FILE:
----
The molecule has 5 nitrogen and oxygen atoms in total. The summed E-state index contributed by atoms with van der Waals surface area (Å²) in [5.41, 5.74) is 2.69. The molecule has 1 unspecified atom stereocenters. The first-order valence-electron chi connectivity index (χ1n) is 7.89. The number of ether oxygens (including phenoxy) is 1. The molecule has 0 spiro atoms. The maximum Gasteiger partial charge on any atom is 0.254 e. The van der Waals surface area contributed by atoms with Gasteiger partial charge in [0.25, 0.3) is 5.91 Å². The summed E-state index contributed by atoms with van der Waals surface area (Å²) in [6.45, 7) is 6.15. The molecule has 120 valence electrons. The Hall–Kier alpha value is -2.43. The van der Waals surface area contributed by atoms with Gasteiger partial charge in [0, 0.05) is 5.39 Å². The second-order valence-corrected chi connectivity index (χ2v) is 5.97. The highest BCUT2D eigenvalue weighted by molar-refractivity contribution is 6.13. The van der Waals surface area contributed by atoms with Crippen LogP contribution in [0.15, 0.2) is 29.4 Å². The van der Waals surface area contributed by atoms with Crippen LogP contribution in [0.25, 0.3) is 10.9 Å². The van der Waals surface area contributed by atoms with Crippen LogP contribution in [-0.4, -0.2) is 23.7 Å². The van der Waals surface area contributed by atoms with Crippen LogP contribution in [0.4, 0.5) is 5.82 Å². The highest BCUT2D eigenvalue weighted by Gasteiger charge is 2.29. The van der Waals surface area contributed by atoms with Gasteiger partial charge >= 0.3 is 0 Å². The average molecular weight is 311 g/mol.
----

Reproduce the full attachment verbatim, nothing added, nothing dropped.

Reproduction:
The molecule has 5 nitrogen and oxygen atoms in total. The summed E-state index contributed by atoms with van der Waals surface area (Å²) in [5.41, 5.74) is 2.69. The molecule has 1 unspecified atom stereocenters. The first-order valence-electron chi connectivity index (χ1n) is 7.89. The number of ether oxygens (including phenoxy) is 1. The molecule has 0 spiro atoms. The maximum Gasteiger partial charge on any atom is 0.254 e. The van der Waals surface area contributed by atoms with Gasteiger partial charge in [0.25, 0.3) is 5.91 Å². The summed E-state index contributed by atoms with van der Waals surface area (Å²) in [6.45, 7) is 6.15. The molecule has 120 valence electrons. The Hall–Kier alpha value is -2.43. The van der Waals surface area contributed by atoms with Gasteiger partial charge in [0, 0.05) is 5.39 Å². The second-order valence-corrected chi connectivity index (χ2v) is 5.97. The highest BCUT2D eigenvalue weighted by molar-refractivity contribution is 6.13. The van der Waals surface area contributed by atoms with Crippen LogP contribution in [0.15, 0.2) is 29.4 Å². The van der Waals surface area contributed by atoms with Crippen LogP contribution in [0.25, 0.3) is 10.9 Å². The van der Waals surface area contributed by atoms with Crippen LogP contribution in [-0.4, -0.2) is 23.7 Å². The van der Waals surface area contributed by atoms with Crippen LogP contribution in [0.4, 0.5) is 5.82 Å². The highest BCUT2D eigenvalue weighted by Gasteiger charge is 2.29. The van der Waals surface area contributed by atoms with Gasteiger partial charge >= 0.3 is 0 Å². The average molecular weight is 311 g/mol.